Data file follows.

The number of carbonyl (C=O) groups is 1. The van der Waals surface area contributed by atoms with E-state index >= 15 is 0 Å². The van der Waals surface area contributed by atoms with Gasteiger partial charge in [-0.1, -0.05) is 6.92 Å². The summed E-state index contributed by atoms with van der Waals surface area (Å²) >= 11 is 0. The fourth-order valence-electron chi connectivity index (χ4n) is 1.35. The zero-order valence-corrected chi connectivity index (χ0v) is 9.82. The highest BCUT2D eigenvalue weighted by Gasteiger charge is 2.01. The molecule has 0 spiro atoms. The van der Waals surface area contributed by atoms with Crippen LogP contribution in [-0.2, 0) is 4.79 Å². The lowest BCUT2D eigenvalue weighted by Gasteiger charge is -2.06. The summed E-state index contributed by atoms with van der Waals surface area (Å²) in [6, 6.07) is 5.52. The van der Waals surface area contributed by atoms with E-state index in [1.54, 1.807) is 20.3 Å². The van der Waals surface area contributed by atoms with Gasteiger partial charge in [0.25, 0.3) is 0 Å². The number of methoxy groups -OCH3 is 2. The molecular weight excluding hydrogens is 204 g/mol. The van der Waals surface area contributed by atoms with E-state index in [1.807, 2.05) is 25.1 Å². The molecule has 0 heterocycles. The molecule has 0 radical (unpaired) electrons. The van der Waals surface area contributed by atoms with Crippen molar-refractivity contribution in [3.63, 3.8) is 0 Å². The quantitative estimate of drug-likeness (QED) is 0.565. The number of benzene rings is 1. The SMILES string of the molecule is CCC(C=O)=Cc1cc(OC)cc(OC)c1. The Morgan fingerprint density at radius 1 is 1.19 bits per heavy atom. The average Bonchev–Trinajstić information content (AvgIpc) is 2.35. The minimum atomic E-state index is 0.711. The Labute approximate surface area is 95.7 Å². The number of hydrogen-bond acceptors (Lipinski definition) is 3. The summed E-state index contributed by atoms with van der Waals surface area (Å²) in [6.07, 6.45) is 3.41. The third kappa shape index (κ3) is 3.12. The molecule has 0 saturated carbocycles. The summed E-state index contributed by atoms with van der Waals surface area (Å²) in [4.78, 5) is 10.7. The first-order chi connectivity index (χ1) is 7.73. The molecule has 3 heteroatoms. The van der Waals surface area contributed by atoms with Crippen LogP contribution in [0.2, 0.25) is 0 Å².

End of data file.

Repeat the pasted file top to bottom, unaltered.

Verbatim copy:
The number of carbonyl (C=O) groups is 1. The van der Waals surface area contributed by atoms with E-state index >= 15 is 0 Å². The van der Waals surface area contributed by atoms with Gasteiger partial charge in [-0.1, -0.05) is 6.92 Å². The summed E-state index contributed by atoms with van der Waals surface area (Å²) >= 11 is 0. The fourth-order valence-electron chi connectivity index (χ4n) is 1.35. The zero-order valence-corrected chi connectivity index (χ0v) is 9.82. The highest BCUT2D eigenvalue weighted by Gasteiger charge is 2.01. The molecule has 0 spiro atoms. The van der Waals surface area contributed by atoms with Crippen LogP contribution in [-0.2, 0) is 4.79 Å². The lowest BCUT2D eigenvalue weighted by Gasteiger charge is -2.06. The summed E-state index contributed by atoms with van der Waals surface area (Å²) in [6, 6.07) is 5.52. The van der Waals surface area contributed by atoms with E-state index in [1.54, 1.807) is 20.3 Å². The van der Waals surface area contributed by atoms with Gasteiger partial charge in [0.25, 0.3) is 0 Å². The number of methoxy groups -OCH3 is 2. The molecular weight excluding hydrogens is 204 g/mol. The van der Waals surface area contributed by atoms with E-state index in [1.807, 2.05) is 25.1 Å². The molecule has 0 heterocycles. The molecule has 0 radical (unpaired) electrons. The van der Waals surface area contributed by atoms with Crippen molar-refractivity contribution in [3.63, 3.8) is 0 Å². The quantitative estimate of drug-likeness (QED) is 0.565. The number of benzene rings is 1. The SMILES string of the molecule is CCC(C=O)=Cc1cc(OC)cc(OC)c1. The Morgan fingerprint density at radius 1 is 1.19 bits per heavy atom. The average Bonchev–Trinajstić information content (AvgIpc) is 2.35. The minimum atomic E-state index is 0.711. The Labute approximate surface area is 95.7 Å². The number of hydrogen-bond acceptors (Lipinski definition) is 3. The summed E-state index contributed by atoms with van der Waals surface area (Å²) in [6.07, 6.45) is 3.41. The third kappa shape index (κ3) is 3.12. The molecule has 0 saturated carbocycles. The summed E-state index contributed by atoms with van der Waals surface area (Å²) in [4.78, 5) is 10.7. The first-order chi connectivity index (χ1) is 7.73. The molecule has 3 heteroatoms. The van der Waals surface area contributed by atoms with Crippen LogP contribution in [0.2, 0.25) is 0 Å².